In Soviet times, needed people helped friends and acquaintances push against the limits of the state, crafting a sense of space and freedom. When the state collapsed, this sense of bounded freedom was compromised, and another freedom became deadly.
This book is a recipient of the annual Norman L. and Roselea J. Goldberg Prize for the best project in the area of medicine.
Autism, ECT, and the Treatment of Our Most Impaired Children
In the fall of 2009, Amy Lutz and her husband, Andy, struggled with one of the worst decisions parents could possibly face: whether they could safely keep their autistic ten-year-old son, Jonah, at home any longer. Multiple medication trials, a long procession of behavior modification strategies, and even an almost year-long hospitalization had all failed to control his violent rages. Desperate to stop the attacks that endangered family members, caregivers, and even Jonah himself, Amy and Andy decided to try the controversial procedure of electroconvulsive therapy or ECT. Over the last three years, Jonah has received 136 treatments. His aggression has greatly diminished, and for the first time Jonah, now fourteen, is moving to a less restricted school.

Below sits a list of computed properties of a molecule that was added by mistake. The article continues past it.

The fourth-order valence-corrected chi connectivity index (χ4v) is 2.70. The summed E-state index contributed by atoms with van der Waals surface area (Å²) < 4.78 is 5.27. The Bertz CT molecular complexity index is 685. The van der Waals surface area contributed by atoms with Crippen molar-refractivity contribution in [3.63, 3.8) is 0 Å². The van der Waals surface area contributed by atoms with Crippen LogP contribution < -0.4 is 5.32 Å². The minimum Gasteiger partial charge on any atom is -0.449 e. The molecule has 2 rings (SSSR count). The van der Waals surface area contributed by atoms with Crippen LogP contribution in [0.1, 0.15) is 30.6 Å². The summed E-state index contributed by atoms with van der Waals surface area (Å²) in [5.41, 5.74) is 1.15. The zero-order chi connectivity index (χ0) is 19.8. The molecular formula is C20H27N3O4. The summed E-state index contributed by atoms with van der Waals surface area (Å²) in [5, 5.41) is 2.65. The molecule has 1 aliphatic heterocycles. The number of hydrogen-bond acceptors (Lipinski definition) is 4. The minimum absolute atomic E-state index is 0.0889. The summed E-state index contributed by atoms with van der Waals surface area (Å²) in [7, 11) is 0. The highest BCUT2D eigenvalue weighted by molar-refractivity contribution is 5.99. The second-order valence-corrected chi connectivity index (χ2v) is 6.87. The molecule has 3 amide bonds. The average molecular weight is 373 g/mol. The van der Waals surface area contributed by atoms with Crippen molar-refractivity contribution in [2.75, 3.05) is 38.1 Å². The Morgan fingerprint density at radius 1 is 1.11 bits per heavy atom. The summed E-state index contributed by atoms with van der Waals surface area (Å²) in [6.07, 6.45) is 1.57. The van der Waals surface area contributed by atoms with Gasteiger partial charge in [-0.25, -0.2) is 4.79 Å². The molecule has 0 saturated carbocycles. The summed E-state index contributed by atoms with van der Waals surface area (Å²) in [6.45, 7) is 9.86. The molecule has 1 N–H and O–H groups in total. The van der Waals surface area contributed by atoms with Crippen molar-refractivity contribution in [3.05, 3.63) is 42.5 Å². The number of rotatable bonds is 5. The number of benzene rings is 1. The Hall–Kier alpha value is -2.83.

Each Day I Like It Better recounts the journeys of Jonah and seven other children and their families (interviewed by the author) in their quests for appropriate educational placements and therapeutic interventions. The author describes their varied, but mostly successful, experiences with ECT.
A survey of research on pediatric ECT is incorporated into the narrative, and a foreword by child psychiatrist Dirk Dhossche and ECT researcher and practitioner Charles Kellner explains how ECT works, the side effects patients may experience, and its current use in the treatment of autism, catatonia, and violent behavior in children.
Challenging the Norms, Breaking the Rules
Embodied Resistance engages the rich and complex range of society’s contemporary “body outlaws”—people from many social locations who violate norms about the private, the repellent, or the forbidden. This collection ventures beyond the conventional focus on the “disciplined body” and instead, examines conformity from the perspective of resisters. By balancing accessibly written original ethnographic research with personal narratives, Embodied Resistance provides a window into the everyday lives of those who defy or violate socially constructed body rules and conventions.
Transnational Connections in the Hispanic World